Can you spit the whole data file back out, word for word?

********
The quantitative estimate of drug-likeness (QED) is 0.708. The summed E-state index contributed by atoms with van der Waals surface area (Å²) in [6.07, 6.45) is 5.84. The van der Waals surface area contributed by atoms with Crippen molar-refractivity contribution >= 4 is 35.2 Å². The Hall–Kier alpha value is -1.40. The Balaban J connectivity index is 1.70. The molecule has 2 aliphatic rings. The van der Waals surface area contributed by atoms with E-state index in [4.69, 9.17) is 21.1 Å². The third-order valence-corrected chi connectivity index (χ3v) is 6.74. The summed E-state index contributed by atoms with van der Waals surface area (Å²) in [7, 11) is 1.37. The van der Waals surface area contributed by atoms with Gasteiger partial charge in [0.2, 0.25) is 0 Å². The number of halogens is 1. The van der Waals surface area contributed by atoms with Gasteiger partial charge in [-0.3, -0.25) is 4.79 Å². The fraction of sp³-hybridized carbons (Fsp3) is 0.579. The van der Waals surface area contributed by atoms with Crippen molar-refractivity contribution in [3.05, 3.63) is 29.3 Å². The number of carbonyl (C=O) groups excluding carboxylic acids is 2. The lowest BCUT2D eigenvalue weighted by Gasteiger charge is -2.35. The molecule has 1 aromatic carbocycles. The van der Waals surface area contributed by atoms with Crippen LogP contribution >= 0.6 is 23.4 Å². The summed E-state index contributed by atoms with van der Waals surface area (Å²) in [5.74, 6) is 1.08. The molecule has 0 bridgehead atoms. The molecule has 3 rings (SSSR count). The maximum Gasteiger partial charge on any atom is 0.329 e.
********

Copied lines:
The quantitative estimate of drug-likeness (QED) is 0.708. The summed E-state index contributed by atoms with van der Waals surface area (Å²) in [6.07, 6.45) is 5.84. The van der Waals surface area contributed by atoms with Crippen molar-refractivity contribution >= 4 is 35.2 Å². The Hall–Kier alpha value is -1.40. The Balaban J connectivity index is 1.70. The molecule has 2 aliphatic rings. The van der Waals surface area contributed by atoms with E-state index in [4.69, 9.17) is 21.1 Å². The third-order valence-corrected chi connectivity index (χ3v) is 6.74. The summed E-state index contributed by atoms with van der Waals surface area (Å²) in [7, 11) is 1.37. The van der Waals surface area contributed by atoms with Gasteiger partial charge in [0.2, 0.25) is 0 Å². The number of halogens is 1. The van der Waals surface area contributed by atoms with Gasteiger partial charge in [-0.3, -0.25) is 4.79 Å². The fraction of sp³-hybridized carbons (Fsp3) is 0.579. The van der Waals surface area contributed by atoms with Crippen molar-refractivity contribution in [3.05, 3.63) is 29.3 Å². The number of carbonyl (C=O) groups excluding carboxylic acids is 2. The lowest BCUT2D eigenvalue weighted by Gasteiger charge is -2.35. The molecule has 1 aromatic carbocycles. The van der Waals surface area contributed by atoms with Crippen LogP contribution >= 0.6 is 23.4 Å². The summed E-state index contributed by atoms with van der Waals surface area (Å²) in [5.74, 6) is 1.08. The molecule has 0 bridgehead atoms. The molecule has 3 rings (SSSR count). The maximum Gasteiger partial charge on any atom is 0.329 e.